(Adds comment by U.S. producers’ and Deacero company, background)
NEW YORK, Sept 9 (Reuters) - The U.S. Commerce Department on Tuesday dropped a preliminary decision to impose anti-dumping duties on steel rebar imports from Turkey in a ruling U.S. rebar producers described as “shocking” because they believed they had a strong case.
At the same time, the Commerce Department confirmed duties on Mexican material of up to 66.7 percent, a move at least one Mexican producer said would severely hurt that country’s rebar industry.
The ruling on Turkey reverses a preliminary decision in April that would have imposed duties of up to 2.6 percent on the country’s imports of rebar, which is used to reinforce concrete.
“We are shocked that the Commerce Department failed to find dumping against Turkish rebar companies,” the Rebar Trade Action Coalition, a group comprised of five U.S.-based producers, said in an emailed statement.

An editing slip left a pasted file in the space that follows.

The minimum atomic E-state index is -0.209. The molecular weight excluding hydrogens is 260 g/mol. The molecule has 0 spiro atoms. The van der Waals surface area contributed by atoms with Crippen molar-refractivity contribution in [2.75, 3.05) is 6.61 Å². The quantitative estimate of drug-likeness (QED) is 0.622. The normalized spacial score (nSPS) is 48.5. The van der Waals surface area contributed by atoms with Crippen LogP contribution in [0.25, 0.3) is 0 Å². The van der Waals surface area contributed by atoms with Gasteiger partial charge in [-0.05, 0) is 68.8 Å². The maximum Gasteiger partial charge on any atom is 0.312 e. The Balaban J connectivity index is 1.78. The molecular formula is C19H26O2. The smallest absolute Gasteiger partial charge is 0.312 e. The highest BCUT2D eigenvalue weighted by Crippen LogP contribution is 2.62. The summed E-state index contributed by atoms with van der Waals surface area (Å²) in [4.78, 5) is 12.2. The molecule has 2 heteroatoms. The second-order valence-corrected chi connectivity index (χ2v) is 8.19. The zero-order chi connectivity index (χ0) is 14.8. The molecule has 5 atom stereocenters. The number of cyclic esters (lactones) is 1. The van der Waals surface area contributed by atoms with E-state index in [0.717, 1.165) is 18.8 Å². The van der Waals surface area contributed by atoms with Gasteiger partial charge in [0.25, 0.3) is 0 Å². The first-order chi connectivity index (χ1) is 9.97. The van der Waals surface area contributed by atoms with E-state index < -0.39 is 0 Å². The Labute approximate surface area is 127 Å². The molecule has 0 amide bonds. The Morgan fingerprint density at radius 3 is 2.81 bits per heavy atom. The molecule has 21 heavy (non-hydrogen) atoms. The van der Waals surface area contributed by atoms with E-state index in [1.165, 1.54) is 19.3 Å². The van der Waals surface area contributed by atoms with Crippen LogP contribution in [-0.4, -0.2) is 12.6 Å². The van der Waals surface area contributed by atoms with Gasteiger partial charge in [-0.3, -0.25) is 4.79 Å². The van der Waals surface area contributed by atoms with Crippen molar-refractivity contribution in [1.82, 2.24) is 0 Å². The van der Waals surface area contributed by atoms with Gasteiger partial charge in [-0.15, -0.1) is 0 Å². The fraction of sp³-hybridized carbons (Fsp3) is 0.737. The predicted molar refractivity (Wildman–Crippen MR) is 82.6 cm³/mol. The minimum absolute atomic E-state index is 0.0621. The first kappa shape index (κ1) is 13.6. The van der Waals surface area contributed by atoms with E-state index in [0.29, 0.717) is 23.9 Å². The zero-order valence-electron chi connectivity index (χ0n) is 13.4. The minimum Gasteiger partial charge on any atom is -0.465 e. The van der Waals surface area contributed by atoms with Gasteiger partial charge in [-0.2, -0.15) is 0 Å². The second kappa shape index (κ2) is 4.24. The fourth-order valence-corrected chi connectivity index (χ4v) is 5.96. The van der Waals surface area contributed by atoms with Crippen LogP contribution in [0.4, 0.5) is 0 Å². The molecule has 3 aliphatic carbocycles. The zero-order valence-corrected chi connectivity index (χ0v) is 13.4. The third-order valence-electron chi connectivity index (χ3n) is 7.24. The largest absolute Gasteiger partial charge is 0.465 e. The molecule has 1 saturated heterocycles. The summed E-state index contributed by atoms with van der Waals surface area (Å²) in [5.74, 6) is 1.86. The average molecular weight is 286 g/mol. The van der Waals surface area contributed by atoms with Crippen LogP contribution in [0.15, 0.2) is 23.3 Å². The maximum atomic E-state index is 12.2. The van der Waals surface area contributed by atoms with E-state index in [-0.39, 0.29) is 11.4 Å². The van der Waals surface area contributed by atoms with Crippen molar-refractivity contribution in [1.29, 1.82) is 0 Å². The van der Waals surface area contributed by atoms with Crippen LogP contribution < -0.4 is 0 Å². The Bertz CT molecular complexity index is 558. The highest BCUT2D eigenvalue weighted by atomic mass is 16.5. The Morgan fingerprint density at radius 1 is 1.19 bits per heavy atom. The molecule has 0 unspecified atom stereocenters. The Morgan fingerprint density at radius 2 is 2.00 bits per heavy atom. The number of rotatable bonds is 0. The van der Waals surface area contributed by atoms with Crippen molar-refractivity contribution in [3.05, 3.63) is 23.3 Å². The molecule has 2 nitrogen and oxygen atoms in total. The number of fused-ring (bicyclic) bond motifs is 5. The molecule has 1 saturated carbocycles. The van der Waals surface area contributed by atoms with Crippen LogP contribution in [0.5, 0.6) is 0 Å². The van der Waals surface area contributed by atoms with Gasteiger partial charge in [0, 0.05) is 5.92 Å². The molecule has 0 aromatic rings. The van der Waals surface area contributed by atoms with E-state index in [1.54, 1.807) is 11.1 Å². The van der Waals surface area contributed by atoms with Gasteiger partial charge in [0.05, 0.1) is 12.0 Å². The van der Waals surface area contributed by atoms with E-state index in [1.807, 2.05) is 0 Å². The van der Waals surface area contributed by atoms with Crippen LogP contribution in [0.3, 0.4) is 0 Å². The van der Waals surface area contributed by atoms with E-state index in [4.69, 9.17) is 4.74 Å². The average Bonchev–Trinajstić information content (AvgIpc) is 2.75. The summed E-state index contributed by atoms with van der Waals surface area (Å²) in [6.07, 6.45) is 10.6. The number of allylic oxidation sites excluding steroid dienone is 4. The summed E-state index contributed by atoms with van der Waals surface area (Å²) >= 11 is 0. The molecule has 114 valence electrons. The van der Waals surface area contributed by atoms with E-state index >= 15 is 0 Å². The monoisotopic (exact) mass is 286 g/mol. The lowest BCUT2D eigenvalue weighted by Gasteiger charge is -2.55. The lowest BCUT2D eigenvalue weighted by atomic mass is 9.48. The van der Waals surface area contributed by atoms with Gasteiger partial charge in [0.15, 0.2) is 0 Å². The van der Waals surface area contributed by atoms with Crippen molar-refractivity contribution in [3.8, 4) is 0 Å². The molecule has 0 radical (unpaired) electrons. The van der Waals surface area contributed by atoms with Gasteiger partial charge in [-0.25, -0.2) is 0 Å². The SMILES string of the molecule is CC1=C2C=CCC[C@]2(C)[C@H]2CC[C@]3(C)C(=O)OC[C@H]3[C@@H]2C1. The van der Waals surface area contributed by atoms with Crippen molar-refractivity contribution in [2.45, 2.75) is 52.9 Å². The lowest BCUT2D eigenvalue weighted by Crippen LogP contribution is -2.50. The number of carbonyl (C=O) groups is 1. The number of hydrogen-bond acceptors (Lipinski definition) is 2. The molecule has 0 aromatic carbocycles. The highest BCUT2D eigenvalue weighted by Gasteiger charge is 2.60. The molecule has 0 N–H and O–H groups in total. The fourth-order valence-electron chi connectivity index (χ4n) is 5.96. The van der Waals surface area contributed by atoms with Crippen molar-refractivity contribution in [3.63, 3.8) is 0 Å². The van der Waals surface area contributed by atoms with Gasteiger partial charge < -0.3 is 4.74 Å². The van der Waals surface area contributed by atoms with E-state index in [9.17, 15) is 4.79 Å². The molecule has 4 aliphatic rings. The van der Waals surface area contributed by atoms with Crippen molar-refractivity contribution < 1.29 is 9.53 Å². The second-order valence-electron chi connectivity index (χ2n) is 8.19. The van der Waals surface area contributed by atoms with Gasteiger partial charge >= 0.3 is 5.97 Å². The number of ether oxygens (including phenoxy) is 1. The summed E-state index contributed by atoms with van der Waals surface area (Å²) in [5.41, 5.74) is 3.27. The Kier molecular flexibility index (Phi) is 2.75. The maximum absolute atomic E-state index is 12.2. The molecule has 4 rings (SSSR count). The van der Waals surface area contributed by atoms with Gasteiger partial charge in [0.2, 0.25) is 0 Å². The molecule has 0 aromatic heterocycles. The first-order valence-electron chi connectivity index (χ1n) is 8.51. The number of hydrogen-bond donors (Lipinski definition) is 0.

The group is made up of Nucor Corp, Byer Steel, Cascade Steel, Commercial Metals Co and Gerdau Long Products North America.
The group sued last year accusing the two countries of selling rebar at unfairly low prices, essentially undercutting U.S. prices to grab sales and market share.
“We also were surprised that the subsidy findings on Turkish producers were not found to be at higher levels,” the group said.
The ruling was only a partial victory for Turkish producers though as the department set anti-subsidy duties of 1.25 percent.
For Mexican companies, it slapped duties of 66.7 percent on Grupo Acerero SA de CV and Grupo Simec. For Simec, that is an increase from 10.66 percent in the preliminary ruling.
It set a duty on Deacero SAPI de CV of 20.58 percent and confirmed a duty of 20.58 percent for all other producers and exporters.
Deacero Chief Executive Raul Gutierrez said the duties will have a “big impact” on Mexican manufacturers and U.S. consumers, who will no longer have a high-quality alternative to U.S.-produced rebar.
“We will not be able to sell our product there. None at all. It’s impossible with a 20-percent tax,” Gutierrez said in an interview.
The Commerce Department said in 2013 that imports of steel rebar from Mexico were valued at an estimated $182.1 million and from Turkey at $381.3 million. (Reporting by Josephine Mason in New York, David Alire Garcia in Mexico City and Nicole Mordant in Vancouver; Editing by Gunna Dickson and Grant McCool)